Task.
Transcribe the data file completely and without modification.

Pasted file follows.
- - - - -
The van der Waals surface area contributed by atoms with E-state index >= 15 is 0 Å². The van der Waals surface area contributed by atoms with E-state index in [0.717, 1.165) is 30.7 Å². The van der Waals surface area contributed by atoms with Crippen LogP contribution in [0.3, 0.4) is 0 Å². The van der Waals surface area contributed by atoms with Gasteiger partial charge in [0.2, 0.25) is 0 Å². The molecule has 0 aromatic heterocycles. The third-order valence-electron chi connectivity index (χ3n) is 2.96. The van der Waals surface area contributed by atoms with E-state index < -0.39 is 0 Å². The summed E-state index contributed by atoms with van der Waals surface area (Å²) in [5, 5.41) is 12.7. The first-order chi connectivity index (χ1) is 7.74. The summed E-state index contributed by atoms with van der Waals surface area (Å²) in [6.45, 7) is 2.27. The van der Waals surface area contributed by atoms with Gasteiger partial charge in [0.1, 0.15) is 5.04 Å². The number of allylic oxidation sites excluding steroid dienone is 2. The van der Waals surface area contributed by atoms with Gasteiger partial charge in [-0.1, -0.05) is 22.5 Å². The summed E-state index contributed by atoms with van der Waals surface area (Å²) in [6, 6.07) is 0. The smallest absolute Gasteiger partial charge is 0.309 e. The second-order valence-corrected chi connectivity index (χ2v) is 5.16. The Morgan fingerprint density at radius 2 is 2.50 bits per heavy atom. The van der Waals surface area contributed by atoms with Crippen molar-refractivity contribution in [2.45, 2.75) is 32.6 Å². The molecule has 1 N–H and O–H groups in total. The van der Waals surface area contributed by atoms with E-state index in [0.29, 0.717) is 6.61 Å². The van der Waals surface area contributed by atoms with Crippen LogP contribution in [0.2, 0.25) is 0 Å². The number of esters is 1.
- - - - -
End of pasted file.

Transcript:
The van der Waals surface area contributed by atoms with E-state index >= 15 is 0 Å². The van der Waals surface area contributed by atoms with E-state index in [0.717, 1.165) is 30.7 Å². The van der Waals surface area contributed by atoms with Crippen LogP contribution in [0.3, 0.4) is 0 Å². The van der Waals surface area contributed by atoms with Gasteiger partial charge in [0.2, 0.25) is 0 Å². The molecule has 0 aromatic heterocycles. The third-order valence-electron chi connectivity index (χ3n) is 2.96. The van der Waals surface area contributed by atoms with E-state index < -0.39 is 0 Å². The summed E-state index contributed by atoms with van der Waals surface area (Å²) in [5, 5.41) is 12.7. The first-order chi connectivity index (χ1) is 7.74. The summed E-state index contributed by atoms with van der Waals surface area (Å²) in [6.45, 7) is 2.27. The van der Waals surface area contributed by atoms with Gasteiger partial charge in [0.1, 0.15) is 5.04 Å². The number of allylic oxidation sites excluding steroid dienone is 2. The van der Waals surface area contributed by atoms with Gasteiger partial charge in [-0.1, -0.05) is 22.5 Å². The summed E-state index contributed by atoms with van der Waals surface area (Å²) in [6, 6.07) is 0. The smallest absolute Gasteiger partial charge is 0.309 e. The second-order valence-corrected chi connectivity index (χ2v) is 5.16. The Morgan fingerprint density at radius 2 is 2.50 bits per heavy atom. The van der Waals surface area contributed by atoms with Crippen molar-refractivity contribution in [2.45, 2.75) is 32.6 Å². The molecule has 1 N–H and O–H groups in total. The van der Waals surface area contributed by atoms with E-state index in [0.29, 0.717) is 6.61 Å². The van der Waals surface area contributed by atoms with Crippen LogP contribution in [0.2, 0.25) is 0 Å². The number of esters is 1.